3. Measures of central banks become much more effective when there are no hoards of stuffed mattresses.

When did you last shop at a place with a big CASH ONLY sign in the window? How did you feel about it - indifferent, oh how quaint, what they don't want my cards?

The other day, we found ourselves standing in front of a shop that said CARDS ONLY. It was an odd feeling given that they sold nothing but rubber ducks. Shelves of all kinds of rubber ducks, no price labels, and a fat CARDS ONLY sign - the kind of useless consumerism flourishing in waves in the big city. Like the long defunct fresh cookies shops, only with fewer calories.

Imagine this: no place whatsoever takes cash, no bank gives you cash.

Don't worry, it is harder than it looks.

Of the basic arguments above, we leave 2 and 3 for you to examine. Argument 1, though, is interesting in that it is both obvious and disingenuous. Even if you have never heard of or been been affected by the strange doings of credit card companies, here is an obvious but unstated factoid.

You can claim transaction fees on cashless buys actually result in money "losing value". Take a 50 dollar bill and spend it. The merchant has 50 USD in the register and can spend 50 USD on new stock.

Spend 50 USD on a credit card purchase. The merchant has somewhere around 48.5 USD in the register, the rest goes to the card processing fee. The merchant can spend 48.5 USD on new stock.
Since a 50 dollar bill has a lifetime of about 8.5 years, you can do some math to figure out how much it costs to keep the bill in circulation.

Of course, if you pay cash, the merchant has to count it and take it to the bank, which costs time and gas, but you simply do not spend the equivalent of 1.5 dollars on counting one 50 dollar bill and on gas to take it to the bank.

Poor people know this. In the US, many states give out "food stamps" as debit cards, making it so that the poor get charged fees and preventing them from spending money on frivolous items like cigarettes or alcohol. Illegal commerce at its finest.

A fully cashless society has all the trappings of a potentially authoritarian nightmare for large groups of people unless you are incredibly optimistic.

But ask yourself: if all the drug users bought their dope with a credit card and society, for the first time ever, would see the unvarnished reality of drug use and find who makes millions and billions off of the trade, would that make us a more just and empathetic society?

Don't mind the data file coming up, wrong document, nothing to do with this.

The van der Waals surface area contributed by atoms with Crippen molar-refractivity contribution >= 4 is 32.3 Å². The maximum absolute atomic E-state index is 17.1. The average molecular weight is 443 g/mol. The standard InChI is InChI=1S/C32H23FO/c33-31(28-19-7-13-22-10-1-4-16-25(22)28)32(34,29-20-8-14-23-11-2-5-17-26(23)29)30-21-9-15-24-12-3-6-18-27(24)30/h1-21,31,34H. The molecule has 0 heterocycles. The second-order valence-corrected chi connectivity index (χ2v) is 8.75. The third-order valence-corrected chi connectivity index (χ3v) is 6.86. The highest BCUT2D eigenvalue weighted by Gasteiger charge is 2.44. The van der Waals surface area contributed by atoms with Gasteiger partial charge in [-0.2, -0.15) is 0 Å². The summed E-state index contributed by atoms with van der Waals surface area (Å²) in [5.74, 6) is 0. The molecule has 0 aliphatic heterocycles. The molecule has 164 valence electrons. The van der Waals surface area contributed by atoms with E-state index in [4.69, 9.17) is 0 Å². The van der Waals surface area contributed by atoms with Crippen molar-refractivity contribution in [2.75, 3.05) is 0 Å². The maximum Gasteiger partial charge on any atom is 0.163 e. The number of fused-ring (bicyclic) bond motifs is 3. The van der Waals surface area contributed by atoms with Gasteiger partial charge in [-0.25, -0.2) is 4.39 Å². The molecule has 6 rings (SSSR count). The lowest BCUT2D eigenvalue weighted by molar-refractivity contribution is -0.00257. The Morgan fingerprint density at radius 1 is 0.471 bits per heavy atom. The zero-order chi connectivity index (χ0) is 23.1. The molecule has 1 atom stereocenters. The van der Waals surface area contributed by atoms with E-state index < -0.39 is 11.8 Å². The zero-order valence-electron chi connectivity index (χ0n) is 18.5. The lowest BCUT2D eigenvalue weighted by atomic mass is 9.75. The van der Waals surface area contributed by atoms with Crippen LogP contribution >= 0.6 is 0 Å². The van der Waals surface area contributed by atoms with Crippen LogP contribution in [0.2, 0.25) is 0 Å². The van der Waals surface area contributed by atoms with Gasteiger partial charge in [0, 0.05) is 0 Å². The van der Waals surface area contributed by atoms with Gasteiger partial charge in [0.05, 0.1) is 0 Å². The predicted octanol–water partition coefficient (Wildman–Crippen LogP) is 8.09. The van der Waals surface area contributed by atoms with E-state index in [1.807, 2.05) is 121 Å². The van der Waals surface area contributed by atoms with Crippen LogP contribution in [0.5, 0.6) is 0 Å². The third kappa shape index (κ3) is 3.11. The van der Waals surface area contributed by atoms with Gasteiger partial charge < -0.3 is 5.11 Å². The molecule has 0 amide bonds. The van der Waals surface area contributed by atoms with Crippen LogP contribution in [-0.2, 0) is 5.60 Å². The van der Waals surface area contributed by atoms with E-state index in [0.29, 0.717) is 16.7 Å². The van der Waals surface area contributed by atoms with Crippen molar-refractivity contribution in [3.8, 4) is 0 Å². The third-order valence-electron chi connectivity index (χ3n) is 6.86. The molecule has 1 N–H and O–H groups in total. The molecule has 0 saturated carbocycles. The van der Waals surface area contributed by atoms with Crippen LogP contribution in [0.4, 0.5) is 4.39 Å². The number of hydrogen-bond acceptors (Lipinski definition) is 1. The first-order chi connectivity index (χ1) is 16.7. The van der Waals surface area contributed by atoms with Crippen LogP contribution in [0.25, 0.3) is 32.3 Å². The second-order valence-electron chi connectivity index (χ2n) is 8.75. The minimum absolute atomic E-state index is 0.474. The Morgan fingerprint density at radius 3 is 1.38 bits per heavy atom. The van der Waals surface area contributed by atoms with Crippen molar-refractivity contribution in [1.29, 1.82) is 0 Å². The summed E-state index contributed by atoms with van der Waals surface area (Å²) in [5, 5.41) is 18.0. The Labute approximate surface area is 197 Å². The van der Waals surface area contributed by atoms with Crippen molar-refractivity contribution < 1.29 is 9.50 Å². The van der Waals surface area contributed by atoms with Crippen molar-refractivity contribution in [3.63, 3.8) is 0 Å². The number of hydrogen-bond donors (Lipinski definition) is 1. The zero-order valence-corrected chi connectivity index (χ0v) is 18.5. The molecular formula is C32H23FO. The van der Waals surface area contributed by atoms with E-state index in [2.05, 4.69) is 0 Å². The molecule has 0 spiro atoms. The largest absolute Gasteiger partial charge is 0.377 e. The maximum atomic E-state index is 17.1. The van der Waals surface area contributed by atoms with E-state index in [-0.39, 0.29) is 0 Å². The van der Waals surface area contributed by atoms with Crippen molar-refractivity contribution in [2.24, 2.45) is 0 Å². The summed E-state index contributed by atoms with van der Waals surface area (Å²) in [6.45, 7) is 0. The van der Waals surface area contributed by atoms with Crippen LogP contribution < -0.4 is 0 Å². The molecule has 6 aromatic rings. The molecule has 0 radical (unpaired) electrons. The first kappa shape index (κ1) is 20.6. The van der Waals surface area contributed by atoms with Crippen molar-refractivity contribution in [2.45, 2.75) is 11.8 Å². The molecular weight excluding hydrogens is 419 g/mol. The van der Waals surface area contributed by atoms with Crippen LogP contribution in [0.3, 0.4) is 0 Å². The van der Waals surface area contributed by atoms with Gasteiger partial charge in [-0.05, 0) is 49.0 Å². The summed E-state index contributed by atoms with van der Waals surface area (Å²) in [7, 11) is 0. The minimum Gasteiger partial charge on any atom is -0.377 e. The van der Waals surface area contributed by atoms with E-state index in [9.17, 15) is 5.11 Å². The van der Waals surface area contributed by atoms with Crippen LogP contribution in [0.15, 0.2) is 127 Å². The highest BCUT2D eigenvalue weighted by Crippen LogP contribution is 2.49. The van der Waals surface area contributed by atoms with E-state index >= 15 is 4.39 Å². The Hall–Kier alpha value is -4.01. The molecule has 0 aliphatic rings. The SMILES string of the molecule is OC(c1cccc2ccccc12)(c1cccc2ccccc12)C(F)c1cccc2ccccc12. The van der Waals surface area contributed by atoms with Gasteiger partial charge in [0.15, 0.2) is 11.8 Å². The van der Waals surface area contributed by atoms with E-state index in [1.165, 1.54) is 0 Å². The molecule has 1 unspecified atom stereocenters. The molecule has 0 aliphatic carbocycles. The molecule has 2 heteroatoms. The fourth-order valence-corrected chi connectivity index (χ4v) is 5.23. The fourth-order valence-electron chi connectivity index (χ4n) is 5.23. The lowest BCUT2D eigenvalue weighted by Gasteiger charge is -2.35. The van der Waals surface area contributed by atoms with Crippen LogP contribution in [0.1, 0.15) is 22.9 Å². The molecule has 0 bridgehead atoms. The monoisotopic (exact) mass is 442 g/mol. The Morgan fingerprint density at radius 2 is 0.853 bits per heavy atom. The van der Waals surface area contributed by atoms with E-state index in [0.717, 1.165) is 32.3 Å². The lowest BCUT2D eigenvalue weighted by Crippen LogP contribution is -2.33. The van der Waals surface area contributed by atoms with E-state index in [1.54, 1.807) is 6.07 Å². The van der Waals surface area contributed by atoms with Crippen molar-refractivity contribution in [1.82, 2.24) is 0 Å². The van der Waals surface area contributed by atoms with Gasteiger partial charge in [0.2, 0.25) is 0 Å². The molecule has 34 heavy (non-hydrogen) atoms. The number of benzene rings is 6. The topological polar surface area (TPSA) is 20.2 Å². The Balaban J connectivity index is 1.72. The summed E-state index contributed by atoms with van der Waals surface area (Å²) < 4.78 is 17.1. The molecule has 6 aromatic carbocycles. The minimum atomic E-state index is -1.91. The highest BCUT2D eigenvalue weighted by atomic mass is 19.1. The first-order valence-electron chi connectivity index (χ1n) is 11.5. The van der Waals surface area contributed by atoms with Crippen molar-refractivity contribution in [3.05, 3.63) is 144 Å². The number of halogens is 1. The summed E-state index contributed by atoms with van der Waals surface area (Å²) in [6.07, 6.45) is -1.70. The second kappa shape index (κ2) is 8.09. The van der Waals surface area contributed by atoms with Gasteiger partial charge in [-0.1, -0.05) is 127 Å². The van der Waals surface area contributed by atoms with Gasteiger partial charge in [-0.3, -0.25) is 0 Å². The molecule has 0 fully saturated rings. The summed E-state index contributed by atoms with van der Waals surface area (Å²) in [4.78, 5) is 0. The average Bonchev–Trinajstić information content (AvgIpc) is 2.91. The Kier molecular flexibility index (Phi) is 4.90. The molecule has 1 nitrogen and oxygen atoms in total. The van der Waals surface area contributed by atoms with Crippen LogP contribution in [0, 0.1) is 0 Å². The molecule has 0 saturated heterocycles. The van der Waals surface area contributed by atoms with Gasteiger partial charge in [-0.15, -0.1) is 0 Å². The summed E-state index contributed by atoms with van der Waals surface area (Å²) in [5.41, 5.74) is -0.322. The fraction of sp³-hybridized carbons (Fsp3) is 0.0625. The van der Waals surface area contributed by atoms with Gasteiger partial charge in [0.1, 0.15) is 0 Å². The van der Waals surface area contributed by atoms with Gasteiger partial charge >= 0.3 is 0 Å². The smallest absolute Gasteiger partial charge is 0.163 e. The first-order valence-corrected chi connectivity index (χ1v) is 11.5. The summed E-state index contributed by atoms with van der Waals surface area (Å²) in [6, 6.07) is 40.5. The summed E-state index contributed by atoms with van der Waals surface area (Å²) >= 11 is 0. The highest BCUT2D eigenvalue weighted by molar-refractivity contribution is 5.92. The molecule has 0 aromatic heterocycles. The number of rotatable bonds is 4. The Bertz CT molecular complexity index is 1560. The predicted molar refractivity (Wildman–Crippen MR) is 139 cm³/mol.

Would the absence of cash change large scale tax evasion, which is already cashless, hidden by mazes of companies, today? 

The K-Landnews team decided not to do a farewell to that filthy, messy token of freedom quite yet.

Instead, we are thinking of buying lots of silver bullion and investing into an old fashioned stamping machine to make our own cold, hard cash in the future. Alternatively, maybe collecting candy is a better idea. After all, Italians did just fine in the late 20th century when they had a shortage of coins and merchants would give you small change in the form of candy.

[Update 2/3/2016]
It's getting serious. According to a new report, the German government want to limit cash transactions to 5000 Euros. The reason? Terror financing, of course, and a changed world after the November 2015 Paris attacks.

Friday, May 15, 2015

The thrill of stuff stamped "secret" - can researchers put spooks in an MRI, please

It's been almost two years since a young American citizen decided to share a trove of documents with journalists and the world. We cannot even begin to list the tons of paper and terabytes of articles, postings and tweets that sloshed around the planet on the subject since.

Yet, one aspect nobody has written about is this: how do secrets feel to those who work with them, what - if any - are the psychological effects of this kind of work on those who perform it? Are there differences between countries and cultures, as frequently claimed as a result of Germany's two regimes in the 20th century?

If you have synesthesia, the condition in which stimulation of one sensory or cognitive pathway leads to automatic, involuntary experiences in a second sensory or cognitive pathway, you could say, for example, this or that document tastes like strawberries while that one tastes like a hotdog.

But that's not what we mean. We mean how do secrets feel to all the Joe Normals and the Jane Does who handle them on a daily basis?

There is no single standard correct answer but a few points are common enough.